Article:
Sept. 13 was the worst day of the year for the overall U.S. equity markets, marking another bleak milestone on the nation’s current economic path.
The U.S. is likely on a long road toward financial recovery with most anticipating a recession on the horizon, but the news is not all bad, said David Spika, chief investment officer at GuideStone Financial Resources.
“Recessions are a normal and healthy part of the economic cycle,” Spika said.
The national economy usually experiences some form of a recession every five to seven years, but there hasn’t been one since 2008, he said.
“We haven’t had [a recession] in 14 years,” he said. “That means we’re overdue.”
‘When’ not ‘if’
A recent CNBC survey of CFOs found a majority (68%) of respondents believe a recession will occur during the first half of 2023. None of the CFOs surveyed believe the U.S. economy will avoid a recession in 2023.
“We believe the likelihood of a recession in the U.S. is more of a question of ‘when’ than ‘if,’” Spika told The Alabama Baptist.
The last several years of fiscal and monetary policy have resulted in excessive growth and several imbalances in the economy, Spika said, citing issues such as “runaway inflation, a too-tight labor market and exorbitant housing prices.”
Though the outlook might be bleak in the short term, Spika believes the current financial cycle is healthy and needed for future growth.
“Historically, the most effective ‘pruning’ of excessive economic growth occurs during a recession, which slows consumer demand and reduces inflation and other imbalances to a more tolerable level,” he said.
As long as the recession is a minor one, it will “put us in much better shape for the future,” Spika said.
What does this outlook mean for U.S. consumers, who are stressed by the environment and don’t have the cash needed to meet all of their needs?
“It’s a good time to practice some financial prudence,” Spika told Baptist Press, adding that he encourages consumers to be cautious when spending money on big ticket items.
People should be asking if they really need a new TV or car before purchasing things that might not be needed.
And for those worried about their retirement funds or other investments, Spika cautions against allowing dramatic headlines to prompt impulsive decisions, even as the news of the day can appear alarming.
Investors should appreciate how a recession can have a positive long-term impact on the economy and markets, Spika told TAB.
“Despite the pain felt leading up to and during a recession, the economy is in a better position afterward to produce normalized economic growth,” he said.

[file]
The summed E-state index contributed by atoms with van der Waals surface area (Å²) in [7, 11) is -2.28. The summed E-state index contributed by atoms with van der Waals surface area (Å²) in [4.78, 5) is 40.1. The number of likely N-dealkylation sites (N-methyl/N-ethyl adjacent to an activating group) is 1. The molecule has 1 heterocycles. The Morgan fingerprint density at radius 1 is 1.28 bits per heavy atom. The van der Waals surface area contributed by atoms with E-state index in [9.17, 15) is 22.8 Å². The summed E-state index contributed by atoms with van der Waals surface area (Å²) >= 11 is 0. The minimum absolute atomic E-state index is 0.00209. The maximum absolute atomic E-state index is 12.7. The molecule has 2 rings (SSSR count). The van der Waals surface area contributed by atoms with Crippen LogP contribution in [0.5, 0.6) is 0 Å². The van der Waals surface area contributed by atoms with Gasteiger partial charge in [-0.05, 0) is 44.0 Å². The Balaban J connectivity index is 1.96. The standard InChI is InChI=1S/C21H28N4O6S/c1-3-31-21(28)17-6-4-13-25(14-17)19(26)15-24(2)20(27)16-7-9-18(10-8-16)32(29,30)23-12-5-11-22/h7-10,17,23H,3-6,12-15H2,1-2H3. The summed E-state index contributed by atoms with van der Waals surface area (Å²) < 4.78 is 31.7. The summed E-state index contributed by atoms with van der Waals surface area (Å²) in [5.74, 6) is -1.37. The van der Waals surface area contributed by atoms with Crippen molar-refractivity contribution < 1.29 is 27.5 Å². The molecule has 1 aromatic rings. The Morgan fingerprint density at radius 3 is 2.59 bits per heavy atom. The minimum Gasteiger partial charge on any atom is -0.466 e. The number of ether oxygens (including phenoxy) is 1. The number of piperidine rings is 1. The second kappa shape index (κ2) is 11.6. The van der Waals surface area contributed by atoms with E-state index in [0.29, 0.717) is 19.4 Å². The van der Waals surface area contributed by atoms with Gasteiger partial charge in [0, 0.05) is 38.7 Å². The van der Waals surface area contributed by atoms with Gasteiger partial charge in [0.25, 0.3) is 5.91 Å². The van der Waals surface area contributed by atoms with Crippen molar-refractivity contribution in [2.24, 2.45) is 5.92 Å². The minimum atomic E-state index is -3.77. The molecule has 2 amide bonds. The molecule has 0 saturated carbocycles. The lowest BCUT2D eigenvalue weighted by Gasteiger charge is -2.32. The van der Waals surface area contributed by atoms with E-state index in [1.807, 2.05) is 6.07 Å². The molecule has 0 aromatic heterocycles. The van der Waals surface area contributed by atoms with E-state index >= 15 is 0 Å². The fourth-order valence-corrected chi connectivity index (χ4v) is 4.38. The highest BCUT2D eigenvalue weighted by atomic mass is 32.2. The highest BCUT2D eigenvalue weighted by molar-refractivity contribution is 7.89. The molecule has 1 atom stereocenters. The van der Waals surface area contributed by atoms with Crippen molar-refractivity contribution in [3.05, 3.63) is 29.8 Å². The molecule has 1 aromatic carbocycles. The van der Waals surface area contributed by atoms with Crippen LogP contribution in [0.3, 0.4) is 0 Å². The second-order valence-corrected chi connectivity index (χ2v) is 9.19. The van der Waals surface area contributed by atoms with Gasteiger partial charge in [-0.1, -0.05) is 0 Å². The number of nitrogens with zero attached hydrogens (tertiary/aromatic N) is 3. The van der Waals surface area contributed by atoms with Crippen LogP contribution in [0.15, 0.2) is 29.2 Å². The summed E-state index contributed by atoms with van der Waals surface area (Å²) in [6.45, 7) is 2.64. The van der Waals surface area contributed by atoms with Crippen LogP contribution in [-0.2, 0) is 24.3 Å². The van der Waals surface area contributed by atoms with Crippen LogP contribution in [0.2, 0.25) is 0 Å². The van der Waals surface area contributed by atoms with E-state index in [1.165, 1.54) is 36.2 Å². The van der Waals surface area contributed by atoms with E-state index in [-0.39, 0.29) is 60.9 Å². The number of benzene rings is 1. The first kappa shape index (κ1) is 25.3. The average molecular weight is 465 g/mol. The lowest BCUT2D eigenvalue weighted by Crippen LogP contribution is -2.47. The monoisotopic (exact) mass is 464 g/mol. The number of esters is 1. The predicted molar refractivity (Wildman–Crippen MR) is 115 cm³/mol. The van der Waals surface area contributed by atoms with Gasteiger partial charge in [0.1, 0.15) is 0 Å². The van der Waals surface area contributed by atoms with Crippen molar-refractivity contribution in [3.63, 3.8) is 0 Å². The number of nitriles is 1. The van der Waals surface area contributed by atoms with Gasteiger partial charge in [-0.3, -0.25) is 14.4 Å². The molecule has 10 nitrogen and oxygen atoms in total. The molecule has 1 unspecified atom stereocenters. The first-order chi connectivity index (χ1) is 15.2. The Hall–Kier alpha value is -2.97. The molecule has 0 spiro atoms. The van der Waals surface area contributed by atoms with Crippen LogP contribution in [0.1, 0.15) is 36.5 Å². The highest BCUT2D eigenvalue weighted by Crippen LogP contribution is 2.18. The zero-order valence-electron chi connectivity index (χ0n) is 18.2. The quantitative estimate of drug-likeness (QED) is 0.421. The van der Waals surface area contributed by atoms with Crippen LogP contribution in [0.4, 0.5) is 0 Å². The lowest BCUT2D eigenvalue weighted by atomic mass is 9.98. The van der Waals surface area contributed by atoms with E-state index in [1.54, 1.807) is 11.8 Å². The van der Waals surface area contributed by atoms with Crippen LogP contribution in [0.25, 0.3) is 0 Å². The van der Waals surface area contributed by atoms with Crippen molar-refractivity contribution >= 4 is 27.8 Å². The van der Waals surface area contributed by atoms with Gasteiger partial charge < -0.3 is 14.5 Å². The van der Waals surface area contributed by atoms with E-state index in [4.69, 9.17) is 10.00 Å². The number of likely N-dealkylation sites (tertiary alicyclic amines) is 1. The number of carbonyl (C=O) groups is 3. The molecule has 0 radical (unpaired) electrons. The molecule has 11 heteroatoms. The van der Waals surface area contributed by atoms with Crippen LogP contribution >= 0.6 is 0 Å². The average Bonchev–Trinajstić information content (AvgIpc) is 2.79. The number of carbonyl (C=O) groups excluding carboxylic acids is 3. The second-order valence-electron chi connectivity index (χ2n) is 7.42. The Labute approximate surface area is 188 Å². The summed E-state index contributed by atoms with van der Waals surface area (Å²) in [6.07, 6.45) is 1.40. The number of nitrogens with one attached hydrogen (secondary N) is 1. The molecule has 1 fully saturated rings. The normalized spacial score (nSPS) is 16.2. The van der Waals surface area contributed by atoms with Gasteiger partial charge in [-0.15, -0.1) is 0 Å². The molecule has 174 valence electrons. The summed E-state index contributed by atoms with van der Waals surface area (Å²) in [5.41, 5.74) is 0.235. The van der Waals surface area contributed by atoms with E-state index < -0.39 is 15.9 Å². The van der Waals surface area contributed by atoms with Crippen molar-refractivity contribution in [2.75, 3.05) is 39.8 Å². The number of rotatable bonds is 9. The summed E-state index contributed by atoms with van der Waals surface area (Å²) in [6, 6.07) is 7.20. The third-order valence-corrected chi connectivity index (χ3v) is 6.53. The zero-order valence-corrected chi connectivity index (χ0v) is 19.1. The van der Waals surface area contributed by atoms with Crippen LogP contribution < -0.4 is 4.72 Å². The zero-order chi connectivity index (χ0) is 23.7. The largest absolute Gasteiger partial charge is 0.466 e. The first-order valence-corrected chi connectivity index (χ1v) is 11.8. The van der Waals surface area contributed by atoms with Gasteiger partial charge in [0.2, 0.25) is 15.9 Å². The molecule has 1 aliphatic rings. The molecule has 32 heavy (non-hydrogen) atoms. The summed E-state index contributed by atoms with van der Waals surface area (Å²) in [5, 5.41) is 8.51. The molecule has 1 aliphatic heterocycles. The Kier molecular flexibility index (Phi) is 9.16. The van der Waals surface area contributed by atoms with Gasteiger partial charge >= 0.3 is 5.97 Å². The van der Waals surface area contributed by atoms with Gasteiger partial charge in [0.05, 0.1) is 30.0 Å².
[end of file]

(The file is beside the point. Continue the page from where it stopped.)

“Ultimately, making investment decisions based on a disciplined, long-term strategy and not as a reaction to headlines is the key to riding out times of economic uncertainty.”
Young adults, including Christians, have complicated relationship with money
When it comes to financial decisions, Christian young adults are influenced by their faith, but giving is the main area where they differ from their secular counterparts.
An AdelFi study conducted by Lifeway Research found that having a Christian worldview impacts the way young adults (ages 25–40) manage their money.
Nearly half of young adults surveyed said their parents influence their financial decisions. But they are also frequently influenced by their friends, financial publications or websites and financial advisors.
Just over one-third of young adults agree their religious faith influences their financial decisions. But exactly how one’s faith impacts the way they manage money varies.
The typical Christian young adult donates more than three times as much as a non-Christian over the course of a year ($1,820 vs. $556).
This is aided by the fact that more Christians give to a local church and religious organizations than non-Christians do.
“Christians are much more active in donating their finances and no less active in trying to do good with their spending,” said Scott McConnell, executive director of Lifeway Research.
When it comes to spending, just under half of Christian young adults agree Christians have a responsibility to try to spend their money with companies that are owned or operated by Christians.
Making a difference
“Young adults are very conscious about trying to make a difference in society with their purchases,” said McConnell.
“Christian young adults are no exception. Most of them approach spending decisions with a desire to honor Christ and to be good stewards of their finances all while seeking to do business with companies that help others.” (Lifeway Research)